It was early December when we went flyfishing with Lucas Dominguez to the high mountains of Córdoba. It was necessary to do some survey to see the fishing conditions of a river inside private lands in Altas Cumbres, a beautiful place with incredible landscapes that you cannot miss.
At 7 am we were ready to leave Jesús María and two hours later we were fishing in Altas Cumbres. On the way there, access was mostly by asphalt and 45km on a dirt road that you can only transit with a 4×4 truck.
Altas Cumbres road is well-know for the historic construction of it. In the last years of the 1950s, it became clear that there was a need to modernize the old Suspension bridges road in the province of Córdoba, Argentina. Increasing traffic and trade between the provinces of Cordoba Mendoza and San Juan needed new roads to expedite travelling times and decrease costs. At the same time, it was considered important to create a route linking the ports of the Atlantic with the Pacific through the Cordoba corridor.
In 1956, President of Provincial Roads Engineer Laisseca said that it was inappropriate for the old road to be improved, but a new one should be built using the best modern technology. For this reason, during the administration of Governor Arturo Zanichelli, an aerial survey of that region of the Sierras Grandes was undertaken to map the topography. Roads were cut to enable surveyors to design the best route.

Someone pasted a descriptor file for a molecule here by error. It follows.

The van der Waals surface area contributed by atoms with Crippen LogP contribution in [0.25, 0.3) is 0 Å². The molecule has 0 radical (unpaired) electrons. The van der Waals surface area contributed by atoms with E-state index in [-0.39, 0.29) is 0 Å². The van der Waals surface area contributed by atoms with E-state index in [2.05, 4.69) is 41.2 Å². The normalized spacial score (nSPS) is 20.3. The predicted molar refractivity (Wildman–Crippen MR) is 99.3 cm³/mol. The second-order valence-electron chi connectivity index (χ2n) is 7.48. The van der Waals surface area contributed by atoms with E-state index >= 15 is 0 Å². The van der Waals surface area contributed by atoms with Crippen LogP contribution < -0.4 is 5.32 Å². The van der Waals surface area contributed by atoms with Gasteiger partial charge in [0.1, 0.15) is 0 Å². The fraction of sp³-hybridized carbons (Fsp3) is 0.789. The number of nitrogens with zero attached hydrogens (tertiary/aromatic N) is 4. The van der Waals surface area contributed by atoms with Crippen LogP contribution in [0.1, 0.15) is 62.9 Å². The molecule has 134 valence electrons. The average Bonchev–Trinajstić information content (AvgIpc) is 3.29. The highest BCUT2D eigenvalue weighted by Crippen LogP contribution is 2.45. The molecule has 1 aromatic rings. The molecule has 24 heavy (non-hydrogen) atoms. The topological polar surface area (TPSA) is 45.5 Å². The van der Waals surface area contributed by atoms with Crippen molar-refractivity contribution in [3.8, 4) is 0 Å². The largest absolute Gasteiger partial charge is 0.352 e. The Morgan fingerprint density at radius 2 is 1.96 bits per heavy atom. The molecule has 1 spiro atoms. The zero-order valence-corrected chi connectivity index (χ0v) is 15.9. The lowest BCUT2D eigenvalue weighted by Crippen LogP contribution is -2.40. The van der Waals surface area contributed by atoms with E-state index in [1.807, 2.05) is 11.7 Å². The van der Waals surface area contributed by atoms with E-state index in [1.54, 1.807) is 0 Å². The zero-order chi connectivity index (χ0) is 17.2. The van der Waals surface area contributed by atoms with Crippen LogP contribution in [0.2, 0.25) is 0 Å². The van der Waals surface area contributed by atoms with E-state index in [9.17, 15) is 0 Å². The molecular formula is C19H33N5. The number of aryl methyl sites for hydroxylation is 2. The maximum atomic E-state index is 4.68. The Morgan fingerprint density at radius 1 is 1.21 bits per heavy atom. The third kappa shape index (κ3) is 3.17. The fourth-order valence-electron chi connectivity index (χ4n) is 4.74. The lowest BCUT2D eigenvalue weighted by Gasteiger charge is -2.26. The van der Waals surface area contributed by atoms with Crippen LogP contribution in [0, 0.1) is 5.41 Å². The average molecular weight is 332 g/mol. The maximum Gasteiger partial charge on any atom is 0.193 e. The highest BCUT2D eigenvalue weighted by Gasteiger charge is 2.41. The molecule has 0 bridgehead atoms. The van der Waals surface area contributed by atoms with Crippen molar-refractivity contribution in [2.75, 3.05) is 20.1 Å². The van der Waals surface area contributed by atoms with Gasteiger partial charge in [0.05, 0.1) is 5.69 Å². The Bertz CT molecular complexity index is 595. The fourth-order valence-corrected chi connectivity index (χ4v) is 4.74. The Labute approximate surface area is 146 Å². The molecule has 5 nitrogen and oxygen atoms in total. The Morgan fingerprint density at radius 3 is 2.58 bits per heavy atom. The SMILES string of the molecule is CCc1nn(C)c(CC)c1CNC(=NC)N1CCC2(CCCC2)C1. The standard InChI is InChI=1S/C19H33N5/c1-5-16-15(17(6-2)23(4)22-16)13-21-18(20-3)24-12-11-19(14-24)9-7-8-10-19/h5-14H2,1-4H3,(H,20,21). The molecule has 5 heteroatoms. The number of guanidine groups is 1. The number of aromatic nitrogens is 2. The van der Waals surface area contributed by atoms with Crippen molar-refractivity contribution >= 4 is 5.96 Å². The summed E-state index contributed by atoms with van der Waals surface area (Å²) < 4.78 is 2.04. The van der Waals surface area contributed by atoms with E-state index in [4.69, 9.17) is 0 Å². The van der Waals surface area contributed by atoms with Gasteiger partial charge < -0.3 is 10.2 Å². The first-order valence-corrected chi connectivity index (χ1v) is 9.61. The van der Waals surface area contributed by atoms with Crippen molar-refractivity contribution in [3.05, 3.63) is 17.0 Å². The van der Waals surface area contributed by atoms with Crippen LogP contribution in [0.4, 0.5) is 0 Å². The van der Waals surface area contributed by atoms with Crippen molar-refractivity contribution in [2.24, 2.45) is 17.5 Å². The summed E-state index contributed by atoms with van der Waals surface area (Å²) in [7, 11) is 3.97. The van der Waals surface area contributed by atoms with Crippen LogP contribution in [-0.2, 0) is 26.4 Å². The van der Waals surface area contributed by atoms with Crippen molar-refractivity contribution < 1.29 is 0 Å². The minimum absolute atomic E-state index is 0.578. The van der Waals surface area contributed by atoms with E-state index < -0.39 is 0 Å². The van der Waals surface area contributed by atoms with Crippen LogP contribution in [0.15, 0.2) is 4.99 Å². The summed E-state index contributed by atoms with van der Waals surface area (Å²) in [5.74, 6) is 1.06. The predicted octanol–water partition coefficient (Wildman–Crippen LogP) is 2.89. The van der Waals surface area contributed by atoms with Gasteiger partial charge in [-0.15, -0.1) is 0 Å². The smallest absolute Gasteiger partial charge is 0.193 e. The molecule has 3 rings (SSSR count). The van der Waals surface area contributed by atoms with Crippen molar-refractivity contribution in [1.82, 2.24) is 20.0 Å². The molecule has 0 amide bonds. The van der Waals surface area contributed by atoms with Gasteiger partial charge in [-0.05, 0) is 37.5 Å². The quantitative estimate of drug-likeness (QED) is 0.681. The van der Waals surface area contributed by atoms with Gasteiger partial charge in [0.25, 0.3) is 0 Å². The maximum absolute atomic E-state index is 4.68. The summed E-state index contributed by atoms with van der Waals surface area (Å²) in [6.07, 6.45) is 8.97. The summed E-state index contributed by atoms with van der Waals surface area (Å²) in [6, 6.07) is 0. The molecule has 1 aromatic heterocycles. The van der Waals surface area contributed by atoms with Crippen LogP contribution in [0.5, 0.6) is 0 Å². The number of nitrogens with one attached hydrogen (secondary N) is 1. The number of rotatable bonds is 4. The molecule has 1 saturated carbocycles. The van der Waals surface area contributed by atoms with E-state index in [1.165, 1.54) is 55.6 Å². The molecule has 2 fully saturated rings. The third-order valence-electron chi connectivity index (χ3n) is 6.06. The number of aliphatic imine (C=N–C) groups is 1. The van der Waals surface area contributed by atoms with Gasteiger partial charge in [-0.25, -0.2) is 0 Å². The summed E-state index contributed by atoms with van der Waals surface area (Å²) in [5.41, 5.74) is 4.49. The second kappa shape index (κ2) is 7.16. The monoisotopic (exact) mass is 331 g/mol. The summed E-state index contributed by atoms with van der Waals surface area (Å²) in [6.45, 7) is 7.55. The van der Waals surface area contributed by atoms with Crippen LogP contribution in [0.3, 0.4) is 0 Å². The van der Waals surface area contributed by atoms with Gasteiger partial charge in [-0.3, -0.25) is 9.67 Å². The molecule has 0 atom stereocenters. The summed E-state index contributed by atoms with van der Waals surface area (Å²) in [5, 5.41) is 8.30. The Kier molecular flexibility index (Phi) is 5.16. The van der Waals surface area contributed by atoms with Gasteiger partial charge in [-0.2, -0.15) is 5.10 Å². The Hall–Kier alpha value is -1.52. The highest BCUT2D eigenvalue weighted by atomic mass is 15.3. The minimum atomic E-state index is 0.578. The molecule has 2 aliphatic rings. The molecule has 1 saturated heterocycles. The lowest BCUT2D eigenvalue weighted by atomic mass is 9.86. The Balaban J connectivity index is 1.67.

We decided to put our lunch inside our backpacks and just take the day off to explore the zone. Surprised by rain, we couldn’t fly-fish very well, but we found out that it was a river that goes through the mountains, between the rocks, and has open waters too. It also has few sliding river and huge water mirrors, which makes casting interesting.
When fishing, we used fishing rods number 3 but the conditions were not the best and fish were not catching our fly, so we tried out different types of fly until we found the most suitable one. That day, Lucas did a great job when catching a 7 pound trout, which is very unusual in this part of Córdoba. Four years ago, Lucas laid 10.000 alevin that we can get to see now, but it is really tough to catch them because they are not active yet.
After lunch, we continued up with some afternoon fishing, going upstream where we left our truck. Afternoon activity was not a very good one, but we saw some nice animals, mostly rainbow trouts and little trouts inside water well.
The walking back was not easy but neither impossible. For everything we used light equipment with little fly, hooks number 16 and 18, dry fly and no streamer except for one case that Lucas put to use with that huge trout he caught.
At the end of the trip, I can say I have a new challenge; go back there and do another survey when those alevins are more active.